Follow this guide to learn how to save money on groceries to feed your family – and your finances.
You have to eat to live and you have to pay to eat. It’s a vicious, hungry cycle. If you’re wondering how to save money on groceries without losing too much of your free time, this guide can help. Shows about extreme couponing make it seem like a full-time job, but it doesn’t have to be that way. Start by getting organized and setting a realistic budget and the rest of these steps will fall into place.
Step 1: Create a monthly budget.
Your first step is mapping out exactly how much you want to spend on groceries each month.
Don’t forget to factor in things like cleaning supplies and toiletries – groceries aren’t limited to food. Debt.com offers a range of budgeting resources, so you can make a budget that works for you. The 50/30/20 budget helps you split up your income efficiently to cover your needs, wants, and savings. Tiller, a budget spreadsheet system, can also make it easier to plan out your spending.
Find a budgeting tool that minimizes the hassle of managing your money, so it’s easier to stick with planning and saving.
Add some room for indulgences into your budget. If you plan to be as bare-bones as possible, you could get frustrated and give up more easily. Rewarding yourself is a responsible part of budgeting!
Estimated Time: 1-2 hours
Step 2: Plan your shopping trips around grocery store sale schedules.
Grocery stores run on specific shipment and sale schedules that you can track.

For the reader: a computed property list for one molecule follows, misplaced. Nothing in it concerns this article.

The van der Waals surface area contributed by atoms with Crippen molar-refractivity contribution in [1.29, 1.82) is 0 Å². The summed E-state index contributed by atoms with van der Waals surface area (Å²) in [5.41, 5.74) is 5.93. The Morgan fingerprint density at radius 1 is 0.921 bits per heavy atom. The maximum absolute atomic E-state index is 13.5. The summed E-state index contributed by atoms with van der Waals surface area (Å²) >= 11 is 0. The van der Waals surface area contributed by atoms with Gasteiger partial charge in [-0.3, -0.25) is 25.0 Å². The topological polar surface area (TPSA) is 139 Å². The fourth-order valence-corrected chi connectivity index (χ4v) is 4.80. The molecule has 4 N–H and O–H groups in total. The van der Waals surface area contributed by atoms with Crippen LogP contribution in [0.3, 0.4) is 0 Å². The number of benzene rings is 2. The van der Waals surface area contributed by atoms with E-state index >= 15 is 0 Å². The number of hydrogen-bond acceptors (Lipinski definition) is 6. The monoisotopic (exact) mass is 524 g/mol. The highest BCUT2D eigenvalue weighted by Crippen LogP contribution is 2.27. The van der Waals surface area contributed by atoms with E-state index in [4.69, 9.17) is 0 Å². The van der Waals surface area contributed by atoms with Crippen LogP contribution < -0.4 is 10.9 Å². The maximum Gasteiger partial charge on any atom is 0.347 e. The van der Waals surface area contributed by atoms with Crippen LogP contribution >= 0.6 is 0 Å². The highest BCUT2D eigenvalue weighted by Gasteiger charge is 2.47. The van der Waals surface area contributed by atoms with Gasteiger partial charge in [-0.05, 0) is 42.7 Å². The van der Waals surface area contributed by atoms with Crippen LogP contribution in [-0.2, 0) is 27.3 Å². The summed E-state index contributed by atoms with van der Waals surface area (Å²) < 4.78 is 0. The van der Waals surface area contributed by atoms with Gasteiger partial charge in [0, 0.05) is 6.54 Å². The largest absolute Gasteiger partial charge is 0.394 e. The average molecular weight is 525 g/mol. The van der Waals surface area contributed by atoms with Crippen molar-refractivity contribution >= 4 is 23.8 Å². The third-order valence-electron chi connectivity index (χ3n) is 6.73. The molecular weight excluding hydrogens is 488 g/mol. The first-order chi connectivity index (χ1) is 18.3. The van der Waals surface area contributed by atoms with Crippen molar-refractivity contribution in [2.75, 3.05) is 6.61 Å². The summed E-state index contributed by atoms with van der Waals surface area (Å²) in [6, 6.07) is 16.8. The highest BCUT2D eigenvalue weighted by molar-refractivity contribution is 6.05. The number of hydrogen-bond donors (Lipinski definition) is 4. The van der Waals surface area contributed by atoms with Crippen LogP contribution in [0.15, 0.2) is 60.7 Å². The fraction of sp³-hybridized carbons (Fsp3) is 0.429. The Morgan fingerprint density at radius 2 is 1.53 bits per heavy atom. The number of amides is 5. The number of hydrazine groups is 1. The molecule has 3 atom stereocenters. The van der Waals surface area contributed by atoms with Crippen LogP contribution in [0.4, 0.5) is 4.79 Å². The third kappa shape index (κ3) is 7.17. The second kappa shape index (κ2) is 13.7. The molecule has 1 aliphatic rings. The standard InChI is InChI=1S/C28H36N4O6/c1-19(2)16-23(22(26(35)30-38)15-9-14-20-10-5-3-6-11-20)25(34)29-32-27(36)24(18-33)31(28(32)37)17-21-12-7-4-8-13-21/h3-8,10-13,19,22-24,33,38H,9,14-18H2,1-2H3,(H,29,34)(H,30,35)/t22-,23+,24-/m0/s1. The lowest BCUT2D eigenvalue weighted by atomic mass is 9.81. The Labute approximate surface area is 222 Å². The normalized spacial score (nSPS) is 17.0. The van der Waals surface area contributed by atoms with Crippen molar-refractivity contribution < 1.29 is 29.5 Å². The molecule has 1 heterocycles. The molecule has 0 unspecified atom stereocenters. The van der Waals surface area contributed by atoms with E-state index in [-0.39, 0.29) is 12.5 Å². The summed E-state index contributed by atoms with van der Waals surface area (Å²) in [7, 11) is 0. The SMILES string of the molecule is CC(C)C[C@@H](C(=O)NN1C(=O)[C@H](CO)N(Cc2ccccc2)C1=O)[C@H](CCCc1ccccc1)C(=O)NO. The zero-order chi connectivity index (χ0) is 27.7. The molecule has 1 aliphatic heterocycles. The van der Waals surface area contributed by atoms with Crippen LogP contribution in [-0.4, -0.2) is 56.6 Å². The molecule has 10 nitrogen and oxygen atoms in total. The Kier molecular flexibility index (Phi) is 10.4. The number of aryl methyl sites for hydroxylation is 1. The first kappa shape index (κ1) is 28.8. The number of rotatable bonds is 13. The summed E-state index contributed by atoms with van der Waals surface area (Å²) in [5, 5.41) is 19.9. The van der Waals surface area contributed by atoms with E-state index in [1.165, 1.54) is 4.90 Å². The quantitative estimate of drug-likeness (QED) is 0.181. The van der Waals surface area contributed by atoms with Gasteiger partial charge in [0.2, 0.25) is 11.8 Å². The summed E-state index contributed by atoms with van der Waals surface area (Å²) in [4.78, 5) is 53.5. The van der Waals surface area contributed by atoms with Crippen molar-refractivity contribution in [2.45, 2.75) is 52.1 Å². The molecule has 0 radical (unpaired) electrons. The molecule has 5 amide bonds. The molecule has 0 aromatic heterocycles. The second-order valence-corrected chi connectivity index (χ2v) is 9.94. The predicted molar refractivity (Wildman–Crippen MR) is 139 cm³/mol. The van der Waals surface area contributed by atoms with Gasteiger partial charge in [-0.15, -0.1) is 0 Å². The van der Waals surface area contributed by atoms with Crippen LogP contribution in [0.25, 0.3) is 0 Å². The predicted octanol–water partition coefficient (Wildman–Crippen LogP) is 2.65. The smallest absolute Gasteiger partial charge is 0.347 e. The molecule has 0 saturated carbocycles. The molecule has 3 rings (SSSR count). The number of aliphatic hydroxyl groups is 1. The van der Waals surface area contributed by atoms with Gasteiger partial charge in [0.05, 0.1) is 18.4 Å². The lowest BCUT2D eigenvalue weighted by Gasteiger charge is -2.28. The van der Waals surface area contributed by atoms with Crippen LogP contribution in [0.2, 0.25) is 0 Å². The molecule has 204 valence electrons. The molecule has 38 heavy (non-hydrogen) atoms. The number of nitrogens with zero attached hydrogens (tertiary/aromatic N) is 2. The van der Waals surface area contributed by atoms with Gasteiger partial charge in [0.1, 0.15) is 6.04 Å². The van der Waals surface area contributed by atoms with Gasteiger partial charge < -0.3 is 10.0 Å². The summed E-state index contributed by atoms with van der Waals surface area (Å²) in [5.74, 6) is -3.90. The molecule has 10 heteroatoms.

This means that you can anticipate sales before they happen and only stock up on something when you know you’ll get the best deals. For example, every time the Super Bowl rolls around, there are great specials on frozen foods and snacks. After Thanksgiving, you can stock up on all the hearty ingredients that go on sale. Love chocolate? Post-Valentine’s Day sales will be perfect for you.
This guide from the Six Dollar Family blog explains the best times to shop for different items throughout the year.
Estimated Time: 15 minutes
Step 3: Compare prices and check out grocery store ads.
It may be more convenient to go to only one grocery store, but it can result in better prices if you shop around.
Different stores also have sales at varying times, so check out their weekly ads. Don’t forget about gas prices, though. If a store 15 miles away has slightly lower prices, the cost to get there may mean it isn’t worth it.
BeFrugal has a long list of stores with links to their weekly ads. Look for stores near you and find out what they have on sale.
Estimated time: 1-2 hours
Step 4: Find coupons for the products you want.
Online coupon sites make it especially easy to get the products you need at lower prices.
Search the web for the type of product you want followed by the word “coupon” and thousands of results will come back. Keep your eyes open for products you may need to replace soon or you’ve avoided before because of their prices. Debt.com also has a Coupon Center that you can browse.
Finding coupons before you make your list helps you be more efficient about when you buy things you need. For example, you may not be out of your favorite laundry detergent yet, but a $1-off coupon that expires next week means you should buy it now for the best deal.
Estimated time: 2-3 hours
Step 5: Make a list and stick to it.
Creating a list is one of the most important steps of this guide.